Americans for Prosperity spent roughly $140 million last year -- its biggest annual budget by far -- flooding swing state airwaves with anti-Obama ads and streets with paid canvassers, though AFP has always positioned itself as a nonpartisan organization that doesn't measure its success or failure on the results of a single election.
Still, Charles Koch was overheard at a holiday party criticizing AFP's 2012 effort, arguing it needed to be completely overhauled -- and questioning whether it could be made effective at all.
While AFP - which is composed of linked 501(c)4 and 501(c)3 nonprofits -- is technically independent, it was started with and continues to receive Koch funding. Its leadership is stocked with Koch loyalists, including David Koch himself, who chairs the board of directors of the 501(c)3 Americans for Prosperity Foundation.
A spokesman for the Kochs declined to comment on the brothers' political plans, but David Koch told Forbes magazine in an interview soon after the election "We're going to study what worked, what didn't work, and improve our efforts in the future. We're not going to roll over and play dead."
The audit has nerves in Koch World on edge.
AFP president Tim Phillips wouldn't comment on specific personnel moves, though he generally cast the cuts to his group, which now has about 190 employees, as an anticipated back-end result of a major election-year ramp up.
"The vast majority of it reflects a field effort that increased dramatically in late 2011 and 2012, and then it comes down to a more long-term sustainable size," Phillips said. "Washington is an artificial hothouse as far as how folks move and how organizations change. A year or two years is an eternity working for the same organization in Washington D.C."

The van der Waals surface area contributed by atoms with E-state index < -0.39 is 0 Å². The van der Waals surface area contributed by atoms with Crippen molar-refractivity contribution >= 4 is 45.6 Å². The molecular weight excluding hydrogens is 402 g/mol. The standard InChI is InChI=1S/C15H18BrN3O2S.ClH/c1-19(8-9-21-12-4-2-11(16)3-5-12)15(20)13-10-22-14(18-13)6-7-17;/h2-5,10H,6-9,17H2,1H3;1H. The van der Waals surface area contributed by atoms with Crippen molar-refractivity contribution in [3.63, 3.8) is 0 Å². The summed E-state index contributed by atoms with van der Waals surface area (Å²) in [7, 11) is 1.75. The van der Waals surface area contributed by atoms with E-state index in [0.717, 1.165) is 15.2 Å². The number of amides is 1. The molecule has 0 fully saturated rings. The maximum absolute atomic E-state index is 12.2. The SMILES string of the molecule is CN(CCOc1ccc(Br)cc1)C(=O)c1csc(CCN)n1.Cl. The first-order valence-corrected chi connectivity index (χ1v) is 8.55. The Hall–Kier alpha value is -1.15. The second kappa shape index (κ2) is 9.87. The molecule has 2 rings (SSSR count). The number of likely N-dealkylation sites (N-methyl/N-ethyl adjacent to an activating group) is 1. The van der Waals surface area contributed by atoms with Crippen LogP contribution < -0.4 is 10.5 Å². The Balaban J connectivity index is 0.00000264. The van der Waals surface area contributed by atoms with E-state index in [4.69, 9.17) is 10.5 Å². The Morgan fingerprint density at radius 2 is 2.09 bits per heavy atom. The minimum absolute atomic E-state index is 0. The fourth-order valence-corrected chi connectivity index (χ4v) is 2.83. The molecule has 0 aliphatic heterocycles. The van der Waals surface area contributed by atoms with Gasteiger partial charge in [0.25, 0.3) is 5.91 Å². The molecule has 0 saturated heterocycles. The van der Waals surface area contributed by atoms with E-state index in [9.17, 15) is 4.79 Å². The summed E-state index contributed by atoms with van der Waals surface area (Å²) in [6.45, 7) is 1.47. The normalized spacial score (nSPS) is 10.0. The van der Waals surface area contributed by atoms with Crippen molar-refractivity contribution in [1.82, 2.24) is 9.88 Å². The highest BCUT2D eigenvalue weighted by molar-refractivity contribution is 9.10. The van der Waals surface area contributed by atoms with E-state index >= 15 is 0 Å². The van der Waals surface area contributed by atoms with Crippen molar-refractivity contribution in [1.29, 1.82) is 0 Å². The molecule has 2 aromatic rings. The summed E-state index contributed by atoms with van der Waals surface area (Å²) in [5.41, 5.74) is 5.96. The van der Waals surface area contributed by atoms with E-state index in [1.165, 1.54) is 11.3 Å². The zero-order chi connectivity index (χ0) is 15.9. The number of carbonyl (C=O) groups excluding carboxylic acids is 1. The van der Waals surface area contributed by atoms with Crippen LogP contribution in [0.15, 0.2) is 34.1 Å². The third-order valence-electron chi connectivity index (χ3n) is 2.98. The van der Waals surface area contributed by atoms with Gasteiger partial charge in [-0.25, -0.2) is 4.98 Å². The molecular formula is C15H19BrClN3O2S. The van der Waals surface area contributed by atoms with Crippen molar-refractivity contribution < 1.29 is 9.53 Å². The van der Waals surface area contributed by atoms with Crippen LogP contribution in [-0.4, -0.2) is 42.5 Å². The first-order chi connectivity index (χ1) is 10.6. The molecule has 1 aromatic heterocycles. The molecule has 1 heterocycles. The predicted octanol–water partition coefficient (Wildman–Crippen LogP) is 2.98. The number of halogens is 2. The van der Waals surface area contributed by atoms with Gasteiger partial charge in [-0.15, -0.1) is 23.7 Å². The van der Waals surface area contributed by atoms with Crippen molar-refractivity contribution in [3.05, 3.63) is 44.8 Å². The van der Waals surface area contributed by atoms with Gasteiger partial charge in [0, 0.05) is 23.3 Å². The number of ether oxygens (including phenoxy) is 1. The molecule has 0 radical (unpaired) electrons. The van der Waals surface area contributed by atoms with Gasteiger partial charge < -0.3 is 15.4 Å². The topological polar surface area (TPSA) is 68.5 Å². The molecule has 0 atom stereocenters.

But the departure of AFP's chief operating officer Tracy Henke, which occurred around the time of Charles Koch's holiday party criticism of AFP, was acrimonious, according to sources.
Henke and other departing AFP staffers signed nondisclosure agreements, and she did not respond to requests for comment, but she appears to have completely left the Koch network of groups.
That's in contrast to other top AFP officials who recently left the group to join or start other new groups regarded as part of the Koch family, including Cobb's Association for American Innovation and Phil Kerpen's American Commitment.
The moves fit a pattern the Koch operation has pioneered of creating -- and channeling millions of dollars to -- political groups since it began increasing its political involvement.